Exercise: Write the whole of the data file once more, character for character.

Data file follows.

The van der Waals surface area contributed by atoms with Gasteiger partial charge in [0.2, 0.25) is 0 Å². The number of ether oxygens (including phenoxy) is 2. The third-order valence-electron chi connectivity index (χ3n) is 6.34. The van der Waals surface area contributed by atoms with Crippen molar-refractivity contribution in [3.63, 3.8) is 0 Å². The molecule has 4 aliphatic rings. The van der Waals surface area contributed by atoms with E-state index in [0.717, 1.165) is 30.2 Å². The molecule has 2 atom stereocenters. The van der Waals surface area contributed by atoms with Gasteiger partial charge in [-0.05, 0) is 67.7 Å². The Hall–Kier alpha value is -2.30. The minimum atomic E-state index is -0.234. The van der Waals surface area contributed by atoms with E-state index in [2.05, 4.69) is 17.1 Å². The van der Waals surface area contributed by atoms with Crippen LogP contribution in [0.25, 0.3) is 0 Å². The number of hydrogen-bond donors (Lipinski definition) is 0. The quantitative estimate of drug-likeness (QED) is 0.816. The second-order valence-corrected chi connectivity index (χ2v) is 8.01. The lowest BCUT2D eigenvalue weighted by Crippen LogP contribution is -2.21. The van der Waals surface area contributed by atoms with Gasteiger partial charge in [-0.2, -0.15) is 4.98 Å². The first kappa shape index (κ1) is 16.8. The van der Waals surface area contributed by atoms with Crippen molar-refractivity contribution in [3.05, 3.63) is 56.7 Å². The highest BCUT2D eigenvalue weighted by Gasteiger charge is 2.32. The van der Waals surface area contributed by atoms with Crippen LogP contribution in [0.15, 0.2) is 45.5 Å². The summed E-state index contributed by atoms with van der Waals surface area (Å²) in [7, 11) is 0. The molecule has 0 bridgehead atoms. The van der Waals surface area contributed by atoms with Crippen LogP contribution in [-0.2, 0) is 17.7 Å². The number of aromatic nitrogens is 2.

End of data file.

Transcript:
The van der Waals surface area contributed by atoms with Gasteiger partial charge in [0.2, 0.25) is 0 Å². The number of ether oxygens (including phenoxy) is 2. The third-order valence-electron chi connectivity index (χ3n) is 6.34. The van der Waals surface area contributed by atoms with Crippen molar-refractivity contribution in [3.63, 3.8) is 0 Å². The molecule has 4 aliphatic rings. The van der Waals surface area contributed by atoms with E-state index in [0.717, 1.165) is 30.2 Å². The molecule has 2 atom stereocenters. The van der Waals surface area contributed by atoms with Gasteiger partial charge in [-0.05, 0) is 67.7 Å². The Hall–Kier alpha value is -2.30. The minimum atomic E-state index is -0.234. The van der Waals surface area contributed by atoms with E-state index in [2.05, 4.69) is 17.1 Å². The van der Waals surface area contributed by atoms with Crippen LogP contribution in [0.25, 0.3) is 0 Å². The number of hydrogen-bond donors (Lipinski definition) is 0. The quantitative estimate of drug-likeness (QED) is 0.816. The second-order valence-corrected chi connectivity index (χ2v) is 8.01. The lowest BCUT2D eigenvalue weighted by Crippen LogP contribution is -2.21. The van der Waals surface area contributed by atoms with Gasteiger partial charge in [-0.2, -0.15) is 4.98 Å². The first kappa shape index (κ1) is 16.8. The van der Waals surface area contributed by atoms with Crippen molar-refractivity contribution in [3.05, 3.63) is 56.7 Å². The highest BCUT2D eigenvalue weighted by Gasteiger charge is 2.32. The van der Waals surface area contributed by atoms with Crippen LogP contribution in [0.15, 0.2) is 45.5 Å². The summed E-state index contributed by atoms with van der Waals surface area (Å²) in [7, 11) is 0. The molecule has 0 bridgehead atoms. The van der Waals surface area contributed by atoms with Crippen LogP contribution in [-0.2, 0) is 17.7 Å². The number of aromatic nitrogens is 2.